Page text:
IPads, technology wave of the future

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By Stan Welch

The recent decision by the Anderson County Council to purchase Ipads for those of its members who want them has been questioned by some, but the wireless electronic devices are clearly the wave of the future.

The approximate $8000 cost for the devices, which will allow those who prefer their information in a digital form to receive it that way, will be covered by a grant from Duke Energy, a circumstance that gives a very strong endorsement of the devices’ capabilities. While the Council members will be able to receive pertinent County information as well as e-mails on the device, its real value lies in the fact that Ipads are becoming the industry standard for emergency management applications.

This past August, a federal level exercise was conducted by the Federal Emergency Management Administration (FEMA) to test a new mapping and modeling software called the Standard Unified Modeling Mapping and Integration Toolkit (SUMMIT).

Its purpose and function is to allow first responders to input information about a given area affected by a disaster and be able to project what conditions and circumstances they are likely to encounter before they enter the area.

Also, once on the ground, SUMMIT would allow the first responders to send back visual and other details about the conditions on the ground to those in command centers elsewhere, to be used in coordinating and planning further responses.

An expert in such emergency management technology, who consults with various agencies and government organizations, including Anderson County, told The Journal “That is why Duke Energy is footing the bill, not so Council members can get their e-mails. That’s just icing on the cake. While the Council members aren’t directly involved in emergency management, thank heavens, doesn’t it make sense to be able to share information with them quickly and accurately, at a time when every minute counts?”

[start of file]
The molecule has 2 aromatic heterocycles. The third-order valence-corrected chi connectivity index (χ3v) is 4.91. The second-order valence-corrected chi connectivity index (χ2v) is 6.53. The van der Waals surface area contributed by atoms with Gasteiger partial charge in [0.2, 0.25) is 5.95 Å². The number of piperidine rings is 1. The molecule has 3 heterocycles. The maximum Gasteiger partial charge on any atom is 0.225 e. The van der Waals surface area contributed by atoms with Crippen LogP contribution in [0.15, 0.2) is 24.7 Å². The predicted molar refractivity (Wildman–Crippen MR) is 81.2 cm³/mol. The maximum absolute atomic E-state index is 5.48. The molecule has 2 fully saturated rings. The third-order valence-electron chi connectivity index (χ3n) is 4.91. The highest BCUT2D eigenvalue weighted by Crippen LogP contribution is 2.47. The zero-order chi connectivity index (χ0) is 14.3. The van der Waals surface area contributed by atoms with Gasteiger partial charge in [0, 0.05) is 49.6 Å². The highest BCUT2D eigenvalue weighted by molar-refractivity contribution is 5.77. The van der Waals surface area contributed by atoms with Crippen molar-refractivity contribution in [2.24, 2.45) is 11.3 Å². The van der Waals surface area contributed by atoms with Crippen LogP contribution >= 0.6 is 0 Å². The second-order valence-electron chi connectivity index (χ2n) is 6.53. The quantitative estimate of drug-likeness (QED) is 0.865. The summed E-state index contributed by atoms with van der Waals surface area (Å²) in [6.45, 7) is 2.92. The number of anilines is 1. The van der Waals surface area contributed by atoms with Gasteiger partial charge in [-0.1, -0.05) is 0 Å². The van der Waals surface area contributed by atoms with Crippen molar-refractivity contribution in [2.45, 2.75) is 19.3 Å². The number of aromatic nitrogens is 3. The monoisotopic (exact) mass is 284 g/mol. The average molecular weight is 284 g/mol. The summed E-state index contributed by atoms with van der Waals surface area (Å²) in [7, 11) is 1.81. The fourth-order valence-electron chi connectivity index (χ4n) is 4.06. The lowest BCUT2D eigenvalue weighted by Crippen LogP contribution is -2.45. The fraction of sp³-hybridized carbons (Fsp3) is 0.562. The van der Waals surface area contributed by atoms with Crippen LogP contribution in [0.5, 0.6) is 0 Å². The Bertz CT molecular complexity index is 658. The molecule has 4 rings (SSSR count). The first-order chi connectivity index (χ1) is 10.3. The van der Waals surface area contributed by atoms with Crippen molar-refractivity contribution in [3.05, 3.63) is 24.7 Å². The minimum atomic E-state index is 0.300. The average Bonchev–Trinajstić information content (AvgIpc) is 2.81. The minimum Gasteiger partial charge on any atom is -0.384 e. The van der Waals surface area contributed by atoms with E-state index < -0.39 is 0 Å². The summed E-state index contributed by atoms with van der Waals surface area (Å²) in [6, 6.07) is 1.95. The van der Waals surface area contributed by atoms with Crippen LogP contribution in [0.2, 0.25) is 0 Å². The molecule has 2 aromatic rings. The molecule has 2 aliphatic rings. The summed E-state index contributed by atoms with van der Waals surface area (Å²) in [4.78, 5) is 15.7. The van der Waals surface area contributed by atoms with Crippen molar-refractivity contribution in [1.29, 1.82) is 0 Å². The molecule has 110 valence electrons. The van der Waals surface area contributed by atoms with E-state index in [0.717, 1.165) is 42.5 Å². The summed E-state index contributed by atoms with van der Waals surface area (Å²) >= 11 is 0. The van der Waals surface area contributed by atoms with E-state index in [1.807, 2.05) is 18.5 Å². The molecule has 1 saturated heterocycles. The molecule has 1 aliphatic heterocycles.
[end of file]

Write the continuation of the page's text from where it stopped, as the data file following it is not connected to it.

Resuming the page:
Speaking on condition of anonymity, he added, “Oconee and Pickens counties would be immediately affected if a problem arose at the Oconee Nuclear Station. But Anderson and Greenville Counties are host counties, which means that is where tens of thousands of people would be sent during evacuations. They need to be closely and immediately linked into the emergency management grid. These Ipads would accomplish that.”

Figures compiled in the 2010 census reflected a growth rate of seventy four percent in the population within the ten mile radius of Oconee Power Station since the reactors were opened. In addition, Clemson University would also be affected, with tens of thousands of students potentially at risk and having to be relocated in a short time.

Ipads have proven themselves both in the command center and in the field. Internet reports show that Marine helicopter pilots began using the devices on their own several months ago to streamline the fire support process that Marines on the ground had to go through to call in air support.

They linked their personal Ipads to ground troops and cut an average of fifteen minutes from their response times. Marine brass has since purchased $20,000 worth of the devices to study their potential uses in combat.